Saturday, 22 April 2017

Survivors!

Five years ago we bought three Koi carp fingerlings and four tiny Golden Orfe for our small garden pond. Every winter I fear for their survival, as the die-back of the water weeds and marginal plants expose them to predation. And indeed: last year one of the Carp was stabbed by a Grey Heron. Amazingly, the remaining two of each species reappeared today: the carp must weigh around a pound at least: they're about a foot long now!
 



Friday, 21 April 2017

Cuckoo on the Heath!

As I was shaving this morning (with the bathroom window open!) I heard the unmistakeable sound of a Cuckoo calling close by. Still covered in foam, I walked through to the backdoor: from here it seemed that the bird was quite close, possibly on the phone wires just beyond the hedge that separates our garden from the fields beyond: so it proved!

A couple of weeks ago Sue (our birder friend from two doors down!) e-mailed to say she'd heard a Cuckoo: I casually dismissed this as a Collared Dove. It's been three or four years since I last heard a Cuckoo on the Heath: even so, perhaps I was a little hasty - if so, a thousand apologies, Sue!

Wednesday, 19 April 2017

North Coast: Dartfords, Ouzels and winter geese!

Norman, Brian and I made an earlyish start and were at a well-known heath on the North Coast by around eight o'clock. Despite the frost still on the ground, it was a warm day and the Woodlarks and Dartfords sang and flew around, although never near enough for photography in the heat haze! A Buzzard and Rook put on an aerial show, at the end of which the Buzzard emerged triumphant. Other birds included five distant Ring Ouzels, lots of Linnets and a few Stonechats.

After coffee at Cley we carried on to Burnham Overy Staithe, from where we walked out to Gun Hill. At least five more Ring Ouzels shimmered in the heat haze, while Sedge Warblers and Wheatears performed obligingly. Still lots of Brents and Pinkfeet: I imagine many of the former will over-Summer out in the Wash.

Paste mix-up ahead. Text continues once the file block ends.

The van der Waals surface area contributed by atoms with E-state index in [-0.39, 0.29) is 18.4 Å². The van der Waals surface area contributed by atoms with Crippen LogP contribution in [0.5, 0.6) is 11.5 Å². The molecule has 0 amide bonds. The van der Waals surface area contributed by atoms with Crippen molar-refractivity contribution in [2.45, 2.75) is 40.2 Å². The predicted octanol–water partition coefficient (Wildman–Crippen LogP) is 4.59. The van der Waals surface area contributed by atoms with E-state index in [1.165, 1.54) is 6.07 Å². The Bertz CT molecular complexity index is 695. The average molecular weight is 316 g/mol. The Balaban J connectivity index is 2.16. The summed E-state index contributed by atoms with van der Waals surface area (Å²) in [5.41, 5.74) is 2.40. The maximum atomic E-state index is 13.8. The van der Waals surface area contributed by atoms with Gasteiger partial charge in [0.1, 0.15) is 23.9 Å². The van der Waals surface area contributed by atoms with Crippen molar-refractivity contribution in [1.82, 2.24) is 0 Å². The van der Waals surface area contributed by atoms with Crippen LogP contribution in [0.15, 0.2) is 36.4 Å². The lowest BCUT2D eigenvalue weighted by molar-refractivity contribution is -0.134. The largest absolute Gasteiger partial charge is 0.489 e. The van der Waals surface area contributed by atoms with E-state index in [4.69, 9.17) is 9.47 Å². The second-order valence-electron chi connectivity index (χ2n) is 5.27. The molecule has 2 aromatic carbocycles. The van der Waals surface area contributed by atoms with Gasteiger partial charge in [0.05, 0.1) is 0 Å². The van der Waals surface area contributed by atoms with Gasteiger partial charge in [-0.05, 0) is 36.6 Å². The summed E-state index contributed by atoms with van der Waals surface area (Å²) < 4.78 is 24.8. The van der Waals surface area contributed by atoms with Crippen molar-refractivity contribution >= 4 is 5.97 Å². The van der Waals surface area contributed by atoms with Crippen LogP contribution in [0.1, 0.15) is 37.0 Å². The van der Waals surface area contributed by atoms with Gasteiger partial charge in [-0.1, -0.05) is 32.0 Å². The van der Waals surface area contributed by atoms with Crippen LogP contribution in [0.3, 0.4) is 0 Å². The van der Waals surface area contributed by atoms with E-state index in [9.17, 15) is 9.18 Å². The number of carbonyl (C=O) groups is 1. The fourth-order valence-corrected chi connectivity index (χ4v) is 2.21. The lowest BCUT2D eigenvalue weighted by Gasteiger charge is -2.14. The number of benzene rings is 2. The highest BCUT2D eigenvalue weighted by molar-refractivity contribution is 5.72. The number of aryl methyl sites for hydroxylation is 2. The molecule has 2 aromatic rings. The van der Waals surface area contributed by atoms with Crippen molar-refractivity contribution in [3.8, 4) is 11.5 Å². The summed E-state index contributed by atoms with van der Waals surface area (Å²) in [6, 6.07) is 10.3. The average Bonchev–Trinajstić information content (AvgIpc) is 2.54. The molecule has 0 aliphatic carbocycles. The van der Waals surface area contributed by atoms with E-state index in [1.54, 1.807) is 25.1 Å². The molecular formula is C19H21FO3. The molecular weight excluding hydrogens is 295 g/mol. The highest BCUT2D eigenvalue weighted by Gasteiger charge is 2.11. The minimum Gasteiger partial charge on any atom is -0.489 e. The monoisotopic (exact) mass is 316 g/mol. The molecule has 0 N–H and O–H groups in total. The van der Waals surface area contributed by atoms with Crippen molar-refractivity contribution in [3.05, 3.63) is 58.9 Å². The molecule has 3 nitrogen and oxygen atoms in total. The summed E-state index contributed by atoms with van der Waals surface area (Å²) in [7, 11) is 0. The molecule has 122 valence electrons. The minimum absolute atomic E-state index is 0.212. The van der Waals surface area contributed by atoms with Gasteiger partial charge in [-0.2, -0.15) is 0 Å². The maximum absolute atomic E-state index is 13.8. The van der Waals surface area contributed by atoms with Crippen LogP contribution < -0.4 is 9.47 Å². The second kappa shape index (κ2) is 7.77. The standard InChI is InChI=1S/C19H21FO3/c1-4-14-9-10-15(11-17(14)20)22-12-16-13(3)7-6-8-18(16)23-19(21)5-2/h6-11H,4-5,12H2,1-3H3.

And so home to cut the lawn!















Tuesday, 18 April 2017

Iberian Chiffchaff at Strumpshaw

I met the two Brians and Adrian at the Fen this morning: the walk around and forty minute stake out from Fen Hide were very unproductive, probably because of the penetrating cold northerly wind: a few Marsh Harriers, Cetti's and the expected warblers were just about it. However, there was one highlight: as I  walked from reception to the junction of the three paths I heard what I am absolutely certain was an Iberian Chiffchaff calling. I'm familiar with the species and instantly recognised the strange mix of Chiffchaff and Wood Warbler notes. I spent ten minutes listening, but only managed glimpses. So: ears open!





More Buzzard harrassment!

As I was typing up yesterday's blog entry about Linda's and my visit to Hickling, our regular pale Buzzard passed over the garden, again being mobbed by a variety of birds. These included the usual Rooks, but more notably a Pied Wagtail and a Kestrel!
 







Monday, 17 April 2017

Hickling NWT: Bittern, Cranes and Common Terns

Having enjoyed the waders near Norwich (see below!) Linda and I carried on to Hickling NWT Reserve to see if we could catch up with a few more Broadland specialities.

We arrived before the centre was open, so had the reserve to ourselves for an hour. Little Egrets were everywhere, as were Willow Warblers, Chiffchaffs and Cetti's Warblers, while the Broad itself had several Common Terns fishing close to the northern shore. From the delightfully quaint observation hide we added Sedge Warbler to the daylist before carrying on to Bittern Hide. Even before we sat down we could hear a booming male: within minutes he'd appeared distantly in front of the reedbed at our eleven o'clock. He was on show for perhaps an hour: at times a second male could be heard booming further into the reeds.

Twice a group of eight Common Cranes flew around Stubb's Mill and over towards Horsey: frustratingly they never came close, but it's always good to see these elegant birds, even distantly.




 






Little Ringed Plover and Green Sandpipers

As Linda and I were driving into Norwich yesterday we noticed some small birds among the gull flock on a shallow pool east of Norwich. A nod's as good as a wink, so we were up and out by 7,00am today and within ten minutes were enjoying good views of three Little Ringed Plovers and two Green Sandpipers.

The birds were surprisingly confiding: we stood motionless on the path and all five approached within a hundred yards - occasionally closer. A family group of Egyptian Geese were also present: good to see the development of this bit of green belt has (in the short term, at least) provided habitat for some interesting wildlife.









Sunday, 16 April 2017

Buzzard brings the rain!

Just before the promised heavy showers arrived on the Heath, a beautifully-marked Common Buzzard spent ten minutes stooging about over the garden. Every now and then a small passerine would climb up to mob it: Greenfinches, Chaffinches and a Blackbird all took turns! When a couple of Lesser Black-backed Gulls joined in, however, the Buzzard decided discretion was the better part of valour and swooped off southwards.